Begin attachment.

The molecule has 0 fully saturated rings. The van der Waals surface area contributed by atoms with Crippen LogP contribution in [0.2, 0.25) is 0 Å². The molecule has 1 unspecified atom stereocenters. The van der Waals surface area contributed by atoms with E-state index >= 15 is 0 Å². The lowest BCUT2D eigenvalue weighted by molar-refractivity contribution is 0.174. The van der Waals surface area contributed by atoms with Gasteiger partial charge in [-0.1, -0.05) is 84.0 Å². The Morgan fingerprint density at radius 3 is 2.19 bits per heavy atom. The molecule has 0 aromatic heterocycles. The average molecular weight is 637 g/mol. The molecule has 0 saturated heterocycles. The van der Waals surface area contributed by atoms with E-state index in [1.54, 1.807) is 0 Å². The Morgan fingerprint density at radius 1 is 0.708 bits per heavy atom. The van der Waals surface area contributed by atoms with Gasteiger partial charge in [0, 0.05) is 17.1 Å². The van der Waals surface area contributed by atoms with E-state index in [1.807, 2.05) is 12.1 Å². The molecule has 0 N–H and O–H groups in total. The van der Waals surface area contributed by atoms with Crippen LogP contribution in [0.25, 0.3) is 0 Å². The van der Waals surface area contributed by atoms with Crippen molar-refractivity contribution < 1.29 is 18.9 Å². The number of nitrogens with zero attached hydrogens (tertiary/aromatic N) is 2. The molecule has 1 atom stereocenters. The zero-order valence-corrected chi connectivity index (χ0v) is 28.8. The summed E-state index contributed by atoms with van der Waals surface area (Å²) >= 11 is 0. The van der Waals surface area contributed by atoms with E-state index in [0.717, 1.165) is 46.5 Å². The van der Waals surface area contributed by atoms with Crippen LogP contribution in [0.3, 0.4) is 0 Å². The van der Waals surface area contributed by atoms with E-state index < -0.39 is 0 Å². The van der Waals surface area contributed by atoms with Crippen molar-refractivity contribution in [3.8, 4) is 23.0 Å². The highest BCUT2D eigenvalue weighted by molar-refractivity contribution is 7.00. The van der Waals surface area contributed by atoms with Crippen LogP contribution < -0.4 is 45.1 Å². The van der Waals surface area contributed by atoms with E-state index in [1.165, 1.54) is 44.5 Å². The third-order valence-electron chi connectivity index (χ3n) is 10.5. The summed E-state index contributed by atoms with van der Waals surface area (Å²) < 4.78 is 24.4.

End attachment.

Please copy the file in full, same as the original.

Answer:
The molecule has 0 fully saturated rings. The van der Waals surface area contributed by atoms with Crippen LogP contribution in [0.2, 0.25) is 0 Å². The molecule has 1 unspecified atom stereocenters. The van der Waals surface area contributed by atoms with E-state index >= 15 is 0 Å². The lowest BCUT2D eigenvalue weighted by molar-refractivity contribution is 0.174. The van der Waals surface area contributed by atoms with Gasteiger partial charge in [-0.1, -0.05) is 84.0 Å². The Morgan fingerprint density at radius 3 is 2.19 bits per heavy atom. The molecule has 0 aromatic heterocycles. The average molecular weight is 637 g/mol. The molecule has 0 saturated heterocycles. The van der Waals surface area contributed by atoms with E-state index in [1.54, 1.807) is 0 Å². The Morgan fingerprint density at radius 1 is 0.708 bits per heavy atom. The van der Waals surface area contributed by atoms with Gasteiger partial charge in [0, 0.05) is 17.1 Å². The van der Waals surface area contributed by atoms with E-state index in [1.807, 2.05) is 12.1 Å². The molecule has 0 N–H and O–H groups in total. The van der Waals surface area contributed by atoms with Crippen LogP contribution in [0.25, 0.3) is 0 Å². The van der Waals surface area contributed by atoms with Crippen molar-refractivity contribution < 1.29 is 18.9 Å². The number of nitrogens with zero attached hydrogens (tertiary/aromatic N) is 2. The molecule has 1 atom stereocenters. The zero-order valence-corrected chi connectivity index (χ0v) is 28.8. The summed E-state index contributed by atoms with van der Waals surface area (Å²) >= 11 is 0. The van der Waals surface area contributed by atoms with E-state index in [0.717, 1.165) is 46.5 Å². The van der Waals surface area contributed by atoms with Crippen LogP contribution in [0.3, 0.4) is 0 Å². The van der Waals surface area contributed by atoms with E-state index < -0.39 is 0 Å². The van der Waals surface area contributed by atoms with Crippen molar-refractivity contribution in [3.8, 4) is 23.0 Å². The highest BCUT2D eigenvalue weighted by molar-refractivity contribution is 7.00. The van der Waals surface area contributed by atoms with Crippen LogP contribution < -0.4 is 45.1 Å². The van der Waals surface area contributed by atoms with E-state index in [1.165, 1.54) is 44.5 Å². The third-order valence-electron chi connectivity index (χ3n) is 10.5. The summed E-state index contributed by atoms with van der Waals surface area (Å²) < 4.78 is 24.4.